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More Sarah Palin


I have written slightly over 100 articles on Typically, I will get, oh, 20—40 responses after publishing each of them. Virtually all are positive, very positive. I estimate that I only get 2—3% critical assessments (I’m not counting people pointing out factual, typographical errors, etc., in an attempt to help me). This isn’t really that much to my credit. After all, I am an Austro-libertarian, and many of the readers of share these beliefs.

But, a few days ago, on 9/7/08, I wrote an op-ed friendly to Sarah Palin. I received way more than the usual responses, I would estimate this number at about 200, as of this writing, 9/9/08, and the letters are still coming in, fast and furiously. That’s not remarkable, because every once in a while, in my experience, that occurs. What was different in this case was that most of the letters were critical, and substantively so. I would estimate that 65% of my respondents said something along the lines of "I almost always agree with what you say on, and you say it brilliantly, but this time you seem to have lost your mind. You don’t seem like a libertarian any more." Then, they would catalogue Sarah Palin’s many and serious deviations from basic libertarian principle.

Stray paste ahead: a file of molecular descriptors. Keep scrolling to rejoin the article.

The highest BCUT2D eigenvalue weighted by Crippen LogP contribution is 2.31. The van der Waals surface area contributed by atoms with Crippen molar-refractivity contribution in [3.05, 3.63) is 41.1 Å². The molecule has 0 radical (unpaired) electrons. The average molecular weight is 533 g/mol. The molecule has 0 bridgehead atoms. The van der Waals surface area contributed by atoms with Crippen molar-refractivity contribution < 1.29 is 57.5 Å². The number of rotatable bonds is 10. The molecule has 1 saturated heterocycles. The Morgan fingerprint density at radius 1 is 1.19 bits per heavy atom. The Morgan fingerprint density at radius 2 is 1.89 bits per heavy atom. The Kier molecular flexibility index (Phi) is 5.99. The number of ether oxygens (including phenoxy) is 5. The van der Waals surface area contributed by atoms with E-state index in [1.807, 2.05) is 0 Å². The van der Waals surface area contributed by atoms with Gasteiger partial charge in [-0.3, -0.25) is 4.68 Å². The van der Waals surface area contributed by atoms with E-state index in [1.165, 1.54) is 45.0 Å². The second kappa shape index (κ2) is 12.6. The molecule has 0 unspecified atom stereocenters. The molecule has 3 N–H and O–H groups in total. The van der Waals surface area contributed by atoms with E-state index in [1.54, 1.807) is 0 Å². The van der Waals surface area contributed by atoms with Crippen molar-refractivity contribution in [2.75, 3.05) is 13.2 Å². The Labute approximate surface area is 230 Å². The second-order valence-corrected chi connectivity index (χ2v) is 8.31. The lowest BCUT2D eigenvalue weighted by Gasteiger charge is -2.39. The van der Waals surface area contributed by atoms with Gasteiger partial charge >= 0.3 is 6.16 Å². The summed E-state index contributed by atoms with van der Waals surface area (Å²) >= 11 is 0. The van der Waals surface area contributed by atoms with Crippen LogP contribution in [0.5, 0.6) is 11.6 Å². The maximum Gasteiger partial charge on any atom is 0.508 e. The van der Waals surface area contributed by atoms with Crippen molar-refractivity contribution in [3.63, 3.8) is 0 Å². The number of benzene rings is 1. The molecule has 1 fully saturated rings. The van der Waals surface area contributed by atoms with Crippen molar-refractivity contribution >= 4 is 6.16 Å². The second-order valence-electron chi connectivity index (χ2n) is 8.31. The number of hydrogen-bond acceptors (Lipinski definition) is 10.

In my replies to these notes, I found myself often saying things like this: "My support for Palin was a rather limited one." "As a libertarian, I like her as a political candidate better than Obama, McCain, Biden. You don’t?"1 But these replies of mine in many cases seemed, rather than to convince my correspondents that I still favor liberty, to further inflame them with vitriol. So, in an attempt to preclude the possibility of me being read out of the libertarian movement by a seeming majority of readers, a very libertarian group, I have decided to take another hack at this issue. I have been a staunch libertarian since 1963, and I’ve got to do something to rectify my tattered reputation in this regard (I’m kidding here; my reputation as a libertarian is still very intact.).

So, please consider the following remarks: